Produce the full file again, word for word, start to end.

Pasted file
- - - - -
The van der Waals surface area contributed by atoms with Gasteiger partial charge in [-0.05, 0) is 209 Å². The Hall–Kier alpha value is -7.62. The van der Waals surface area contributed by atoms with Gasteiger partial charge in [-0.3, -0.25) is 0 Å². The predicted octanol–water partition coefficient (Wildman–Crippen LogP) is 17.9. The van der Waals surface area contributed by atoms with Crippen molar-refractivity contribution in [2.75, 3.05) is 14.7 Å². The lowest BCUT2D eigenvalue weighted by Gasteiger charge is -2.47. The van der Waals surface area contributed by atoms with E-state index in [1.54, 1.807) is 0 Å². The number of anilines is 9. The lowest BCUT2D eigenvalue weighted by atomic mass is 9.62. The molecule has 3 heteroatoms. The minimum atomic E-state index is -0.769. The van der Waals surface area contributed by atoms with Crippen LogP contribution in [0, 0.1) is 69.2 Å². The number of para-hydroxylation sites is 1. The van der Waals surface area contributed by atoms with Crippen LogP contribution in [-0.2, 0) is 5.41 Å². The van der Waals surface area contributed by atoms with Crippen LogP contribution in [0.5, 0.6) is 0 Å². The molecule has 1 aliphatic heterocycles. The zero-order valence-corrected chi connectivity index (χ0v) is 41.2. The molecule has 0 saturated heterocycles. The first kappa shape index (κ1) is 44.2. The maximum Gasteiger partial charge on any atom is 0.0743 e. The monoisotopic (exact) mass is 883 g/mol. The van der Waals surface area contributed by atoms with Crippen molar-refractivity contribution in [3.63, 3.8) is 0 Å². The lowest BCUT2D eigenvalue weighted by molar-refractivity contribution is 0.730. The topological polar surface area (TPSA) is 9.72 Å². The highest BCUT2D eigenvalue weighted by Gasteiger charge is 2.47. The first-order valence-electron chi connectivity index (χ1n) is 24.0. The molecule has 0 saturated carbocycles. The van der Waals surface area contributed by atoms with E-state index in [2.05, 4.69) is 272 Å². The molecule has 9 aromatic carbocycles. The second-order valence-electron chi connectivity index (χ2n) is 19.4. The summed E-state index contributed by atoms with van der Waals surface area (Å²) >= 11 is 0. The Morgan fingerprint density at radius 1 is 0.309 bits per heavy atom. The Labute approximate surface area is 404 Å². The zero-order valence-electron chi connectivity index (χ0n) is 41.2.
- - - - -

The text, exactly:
The van der Waals surface area contributed by atoms with Gasteiger partial charge in [-0.05, 0) is 209 Å². The Hall–Kier alpha value is -7.62. The van der Waals surface area contributed by atoms with Gasteiger partial charge in [-0.3, -0.25) is 0 Å². The predicted octanol–water partition coefficient (Wildman–Crippen LogP) is 17.9. The van der Waals surface area contributed by atoms with Crippen molar-refractivity contribution in [2.75, 3.05) is 14.7 Å². The lowest BCUT2D eigenvalue weighted by Gasteiger charge is -2.47. The van der Waals surface area contributed by atoms with E-state index in [1.54, 1.807) is 0 Å². The number of anilines is 9. The lowest BCUT2D eigenvalue weighted by atomic mass is 9.62. The molecule has 3 heteroatoms. The minimum atomic E-state index is -0.769. The van der Waals surface area contributed by atoms with Crippen LogP contribution in [0, 0.1) is 69.2 Å². The number of para-hydroxylation sites is 1. The van der Waals surface area contributed by atoms with Crippen LogP contribution in [-0.2, 0) is 5.41 Å². The van der Waals surface area contributed by atoms with Crippen LogP contribution in [0.5, 0.6) is 0 Å². The molecule has 1 aliphatic heterocycles. The zero-order valence-corrected chi connectivity index (χ0v) is 41.2. The molecule has 0 saturated heterocycles. The first kappa shape index (κ1) is 44.2. The maximum Gasteiger partial charge on any atom is 0.0743 e. The monoisotopic (exact) mass is 883 g/mol. The van der Waals surface area contributed by atoms with Crippen molar-refractivity contribution in [3.63, 3.8) is 0 Å². The lowest BCUT2D eigenvalue weighted by molar-refractivity contribution is 0.730. The topological polar surface area (TPSA) is 9.72 Å². The highest BCUT2D eigenvalue weighted by Gasteiger charge is 2.47. The first-order valence-electron chi connectivity index (χ1n) is 24.0. The molecule has 0 saturated carbocycles. The van der Waals surface area contributed by atoms with E-state index in [2.05, 4.69) is 272 Å². The molecule has 9 aromatic carbocycles. The second-order valence-electron chi connectivity index (χ2n) is 19.4. The summed E-state index contributed by atoms with van der Waals surface area (Å²) >= 11 is 0. The Morgan fingerprint density at radius 1 is 0.309 bits per heavy atom. The Labute approximate surface area is 404 Å². The zero-order valence-electron chi connectivity index (χ0n) is 41.2.